Olga Stu­pak

Kyiv Post - - Opinion - – Oleg Sukhov

The High Coun­cil of Jus­tice on Nov. 9 ap­pointed Olga Stu­pak, a judge of the High Spe­cial­ized Court for Civil and Crim­i­nal Cases, as a judge of the Supreme Court.

Stu­pak and 25 out of the 111 new Supreme Court judges ap­pointed by the High Coun­cil of Jus­tice in Septem­ber had been ve­toed by the Pub­lic In­tegrity Coun­cil due to ev­i­dence of ill-got­ten wealth or un­law­ful rul­ings, but the ju­di­cial body ig­nored the ve­toes. Pres­i­dent Petro Poroshenko is sched­uled to sign the judges’ cre­den­tials by Nov. 10.

The Pub­lic In­tegrity Coun­cil said it had ve­toed Stu­pak be­cause she failed to de­clare real es­tate that be­longs to her, and her in­come does not match her ex­pen­di­tures. Stu­pak de­nies ac­cu­sa­tions of wrong­do­ing.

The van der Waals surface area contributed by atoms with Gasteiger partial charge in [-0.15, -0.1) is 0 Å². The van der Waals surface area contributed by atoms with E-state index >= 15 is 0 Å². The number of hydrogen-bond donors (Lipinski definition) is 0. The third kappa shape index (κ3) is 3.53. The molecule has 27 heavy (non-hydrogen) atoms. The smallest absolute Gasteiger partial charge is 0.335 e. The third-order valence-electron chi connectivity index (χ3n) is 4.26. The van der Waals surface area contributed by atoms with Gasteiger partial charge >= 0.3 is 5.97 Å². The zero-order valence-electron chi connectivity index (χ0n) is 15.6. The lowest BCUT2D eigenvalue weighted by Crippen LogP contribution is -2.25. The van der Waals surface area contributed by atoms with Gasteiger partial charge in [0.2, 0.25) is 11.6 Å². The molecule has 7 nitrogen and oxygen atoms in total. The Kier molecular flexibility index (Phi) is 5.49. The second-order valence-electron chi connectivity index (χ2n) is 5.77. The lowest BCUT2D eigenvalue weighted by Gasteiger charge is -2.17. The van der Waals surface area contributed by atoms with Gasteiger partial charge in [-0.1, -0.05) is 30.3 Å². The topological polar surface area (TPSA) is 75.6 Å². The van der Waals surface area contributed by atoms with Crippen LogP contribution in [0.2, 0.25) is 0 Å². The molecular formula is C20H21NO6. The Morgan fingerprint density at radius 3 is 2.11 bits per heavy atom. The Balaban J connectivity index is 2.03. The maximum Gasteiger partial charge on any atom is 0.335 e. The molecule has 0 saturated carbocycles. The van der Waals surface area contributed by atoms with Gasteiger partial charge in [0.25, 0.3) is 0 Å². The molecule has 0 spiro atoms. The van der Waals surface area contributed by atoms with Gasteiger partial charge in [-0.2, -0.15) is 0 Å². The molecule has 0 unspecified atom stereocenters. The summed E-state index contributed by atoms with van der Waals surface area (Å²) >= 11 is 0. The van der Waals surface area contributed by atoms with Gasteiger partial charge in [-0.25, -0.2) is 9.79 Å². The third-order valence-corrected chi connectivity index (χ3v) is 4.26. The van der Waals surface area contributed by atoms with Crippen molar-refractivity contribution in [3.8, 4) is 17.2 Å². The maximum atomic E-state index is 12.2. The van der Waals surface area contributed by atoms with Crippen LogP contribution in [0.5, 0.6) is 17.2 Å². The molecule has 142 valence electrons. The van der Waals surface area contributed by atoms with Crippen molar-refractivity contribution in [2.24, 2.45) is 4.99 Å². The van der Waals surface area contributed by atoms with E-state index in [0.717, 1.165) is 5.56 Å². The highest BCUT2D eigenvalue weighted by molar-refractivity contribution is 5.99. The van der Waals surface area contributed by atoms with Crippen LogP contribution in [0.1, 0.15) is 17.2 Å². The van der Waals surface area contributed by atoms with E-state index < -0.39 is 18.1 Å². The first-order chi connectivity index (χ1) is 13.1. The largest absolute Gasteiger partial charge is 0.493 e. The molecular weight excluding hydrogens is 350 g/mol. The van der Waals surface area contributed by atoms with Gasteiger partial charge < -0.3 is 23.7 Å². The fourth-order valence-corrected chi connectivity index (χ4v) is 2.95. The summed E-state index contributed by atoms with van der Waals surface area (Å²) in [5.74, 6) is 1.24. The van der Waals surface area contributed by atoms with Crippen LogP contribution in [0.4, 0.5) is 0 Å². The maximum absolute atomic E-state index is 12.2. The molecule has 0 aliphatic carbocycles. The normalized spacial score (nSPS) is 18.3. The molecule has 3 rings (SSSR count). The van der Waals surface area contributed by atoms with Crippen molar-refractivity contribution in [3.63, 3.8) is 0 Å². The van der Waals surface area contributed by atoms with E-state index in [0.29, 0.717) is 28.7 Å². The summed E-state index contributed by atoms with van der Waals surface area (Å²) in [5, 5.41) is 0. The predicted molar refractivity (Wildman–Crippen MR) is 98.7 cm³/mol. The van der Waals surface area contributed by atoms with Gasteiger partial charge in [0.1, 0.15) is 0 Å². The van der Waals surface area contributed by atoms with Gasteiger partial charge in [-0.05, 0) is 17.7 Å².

The High Coun­cil of Jus­tice also ap­pointed Olek­san­dra Yanovska and Vadym Koro­tun on Nov. 9.

In July the pro-gov­ern­ment ma­jor­ity in the Verkhovna Rada un­suc­cess­fully tried to in­stall Yanovska, re­port­edly a pres­i­den­tial pro­tégé, as an au­di­tor of the Na­tional Anti-Cor­rup­tion Bu­reau of Ukraine, in what crit­ics be­lieve to be an ef­fort by Poroshenko to con­trol the bu­reau.

Mean­while, the newly-ap­pointed Supreme Court judges Stanislav Kravchenko and Ser­hiy Slynko were the ones who re­leased se­nior po­lice of­fi­cer Olexiy Pukach from cus­tody, which al­lowed him to flee in 2003, with Pukach’s lawyer say­ing that this was done on the orders of then Pres­i­dent Leonid Kuchma.

Pukach was later caught and con­victed in 2013 of mur­der­ing jour­nal­ist Ge­orgy Gon­gadze.

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